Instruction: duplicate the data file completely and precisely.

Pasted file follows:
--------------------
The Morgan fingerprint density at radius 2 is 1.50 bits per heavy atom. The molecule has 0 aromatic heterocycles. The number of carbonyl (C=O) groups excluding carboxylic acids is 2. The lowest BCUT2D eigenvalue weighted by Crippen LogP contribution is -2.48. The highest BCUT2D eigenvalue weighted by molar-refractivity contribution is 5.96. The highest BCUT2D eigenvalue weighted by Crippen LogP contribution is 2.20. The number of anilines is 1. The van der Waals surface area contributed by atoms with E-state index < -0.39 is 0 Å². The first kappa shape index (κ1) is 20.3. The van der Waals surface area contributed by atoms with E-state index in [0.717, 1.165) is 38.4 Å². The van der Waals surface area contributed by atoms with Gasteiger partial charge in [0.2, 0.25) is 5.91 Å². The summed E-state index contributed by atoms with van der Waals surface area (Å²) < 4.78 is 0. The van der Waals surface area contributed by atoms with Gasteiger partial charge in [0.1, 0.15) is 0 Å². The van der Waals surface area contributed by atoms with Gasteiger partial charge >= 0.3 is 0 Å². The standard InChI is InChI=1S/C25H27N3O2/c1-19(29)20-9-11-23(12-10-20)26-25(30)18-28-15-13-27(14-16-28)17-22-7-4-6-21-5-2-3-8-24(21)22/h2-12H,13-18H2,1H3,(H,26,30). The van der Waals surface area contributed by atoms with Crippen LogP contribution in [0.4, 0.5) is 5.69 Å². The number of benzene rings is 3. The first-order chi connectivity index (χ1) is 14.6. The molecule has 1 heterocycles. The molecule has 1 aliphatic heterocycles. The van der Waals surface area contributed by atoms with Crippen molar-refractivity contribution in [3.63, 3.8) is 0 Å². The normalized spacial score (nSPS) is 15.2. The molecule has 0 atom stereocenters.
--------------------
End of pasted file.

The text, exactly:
The Morgan fingerprint density at radius 2 is 1.50 bits per heavy atom. The molecule has 0 aromatic heterocycles. The number of carbonyl (C=O) groups excluding carboxylic acids is 2. The lowest BCUT2D eigenvalue weighted by Crippen LogP contribution is -2.48. The highest BCUT2D eigenvalue weighted by molar-refractivity contribution is 5.96. The highest BCUT2D eigenvalue weighted by Crippen LogP contribution is 2.20. The number of anilines is 1. The van der Waals surface area contributed by atoms with E-state index < -0.39 is 0 Å². The first kappa shape index (κ1) is 20.3. The van der Waals surface area contributed by atoms with E-state index in [0.717, 1.165) is 38.4 Å². The van der Waals surface area contributed by atoms with Gasteiger partial charge in [0.2, 0.25) is 5.91 Å². The summed E-state index contributed by atoms with van der Waals surface area (Å²) < 4.78 is 0. The van der Waals surface area contributed by atoms with Gasteiger partial charge in [0.1, 0.15) is 0 Å². The van der Waals surface area contributed by atoms with Gasteiger partial charge >= 0.3 is 0 Å². The standard InChI is InChI=1S/C25H27N3O2/c1-19(29)20-9-11-23(12-10-20)26-25(30)18-28-15-13-27(14-16-28)17-22-7-4-6-21-5-2-3-8-24(21)22/h2-12H,13-18H2,1H3,(H,26,30). The van der Waals surface area contributed by atoms with Crippen LogP contribution in [0.4, 0.5) is 5.69 Å². The number of benzene rings is 3. The first-order chi connectivity index (χ1) is 14.6. The molecule has 1 heterocycles. The molecule has 1 aliphatic heterocycles. The van der Waals surface area contributed by atoms with Crippen molar-refractivity contribution in [3.63, 3.8) is 0 Å². The normalized spacial score (nSPS) is 15.2. The molecule has 0 atom stereocenters.